When the winners of the 2010 APS Laserfest video contest were announced last month, there was one name noticeably not on the list-last year’s winner James Lincoln. The guy can make a pretty good video and he’s as enthusiastic about physics education and the promotion of women in physics as anyone we’ve come across. His video was great too, but this year’s contest had a lot of incredible entries. So, when James emailed us asking for an honorable mention, we thought we’d throw him a bone by doing a profile of him on the Physics Buzz blog. We like you James, so here’s your honorable mention.
Physics Buzz: What do you do? Are you a teacher, student, a dedicated physics geek etc.?
James Lincoln: I am a teacher; high school and college, mostly high school. I am also researching in the history of physics and in physics education specifically differentiated instruction based on gender. In history, I focus on the origin of the symbols we use in physics.
I knew in high school that I was going to be a physics teacher. I majored in physics at UCLA planning to be a teacher, then when I graduated (early) I went into their Masters Ed. Program and began teaching during my fourth year of college. I also have graded the AP Physics Tests three times. I think I was the youngest grader ever (you need 3 years teaching experience minimum). I recently got my Masters in Applied Physics at CSULB, focus on Physics Education and Gender. I am starting a website: www.physicsforgirls.com.
I am very dedicated to physics education. I recently was elected Vice President of the Southern California American Association of Physics Teachers, in charge of high schools. I regularly present for AAPT and am presenting twice at the national meeting in Portland this summer. My presentations are “Noticeable Errors in Artificial Gravity of Rotating Space Stations” and “The Etymology of Phyics Symbols: Why Does This Stand for That?” The second of these I am very excited about.
PB: What gets you psyched about physics?
JL: At first I only liked one type of physics – mechanics. But, as I spent more time with each field I discovered that there are exciting things in each. I always liked high energy particle physics, but it took me a long time to like quantum mechanics. The way into QM for me was learning the history of how it was created. Once I learned that, I became much more focused. Eventually, I became an independent history of physics researcher. It really helps my teaching. I would definitely say that the history of physics is what gets me excited about things these days.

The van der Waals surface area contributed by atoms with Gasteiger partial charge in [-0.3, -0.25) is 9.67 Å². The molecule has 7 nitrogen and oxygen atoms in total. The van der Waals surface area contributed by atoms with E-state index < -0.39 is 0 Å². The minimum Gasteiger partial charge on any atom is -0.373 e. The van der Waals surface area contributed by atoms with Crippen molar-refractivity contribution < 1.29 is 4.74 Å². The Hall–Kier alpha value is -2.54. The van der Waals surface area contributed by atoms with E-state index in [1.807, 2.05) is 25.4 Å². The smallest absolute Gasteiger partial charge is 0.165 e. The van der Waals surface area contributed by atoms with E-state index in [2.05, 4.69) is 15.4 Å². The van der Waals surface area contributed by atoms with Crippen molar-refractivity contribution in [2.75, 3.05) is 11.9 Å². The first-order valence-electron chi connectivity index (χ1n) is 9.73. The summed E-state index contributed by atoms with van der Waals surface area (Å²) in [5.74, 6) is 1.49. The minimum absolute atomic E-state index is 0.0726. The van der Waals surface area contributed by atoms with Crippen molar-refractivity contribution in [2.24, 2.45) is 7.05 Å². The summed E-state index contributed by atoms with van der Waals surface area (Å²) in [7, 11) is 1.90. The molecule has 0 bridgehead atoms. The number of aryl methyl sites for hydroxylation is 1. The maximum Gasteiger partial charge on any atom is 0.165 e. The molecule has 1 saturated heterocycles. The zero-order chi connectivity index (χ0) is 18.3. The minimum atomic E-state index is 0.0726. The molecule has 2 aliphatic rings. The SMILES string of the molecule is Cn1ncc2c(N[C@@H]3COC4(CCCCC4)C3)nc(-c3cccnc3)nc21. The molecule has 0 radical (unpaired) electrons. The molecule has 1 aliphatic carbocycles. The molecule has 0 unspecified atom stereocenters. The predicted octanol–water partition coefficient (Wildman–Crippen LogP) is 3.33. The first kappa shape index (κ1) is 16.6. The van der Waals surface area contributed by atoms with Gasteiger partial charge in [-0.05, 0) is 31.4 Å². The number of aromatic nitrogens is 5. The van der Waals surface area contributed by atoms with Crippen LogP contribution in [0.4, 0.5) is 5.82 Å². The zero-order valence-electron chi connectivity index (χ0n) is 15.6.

PB: How do you make your videos, what’s your source of inspiration and goals when you start?
JL: Usually there is a topic, for example lasers. I start by thinking of all the demonstrations that would be most helpful for people to understand a topic. Then I make sure to remove the obstacles to learning (no black boxes). Then I focus on putting things in an order that makes the most sense and look for a central theme. Once I choose how the demonstrations will work I storyboard the whole project and dialogue. We film multiple takes with different emphases and attitudes. Lastly, while we are filming we listen to ourselves making music that would be appropriate for the images we are filming. The editing takes forever, but it’s an extremely important part not to skimp on. Most of the demonstrations are ones that I have never heard of before. I think it’s really important for people to see them, especially because I perform them all live, and show that anyone could do them.
PB: How many science videos have you made? Was last year’s entry your first one?
JL: No, I have been making videos for years, since high school, when I was the science club president. My friend Adam and I made an awesome documentary on Hydrogen, you know, the element. I always have ideas for new projects; I am looking into some grant ideas right now.
PB: Thanks James, the videos are great.
JL: Thanks. You will have to thank my brother Chris, too. He helps a lot. For example, the music in my LaserFest video was suggested by him – a perfect fit!
We’ll see you in Portland James!!!
If you missed this year’s winning entries, be sure to check them out here: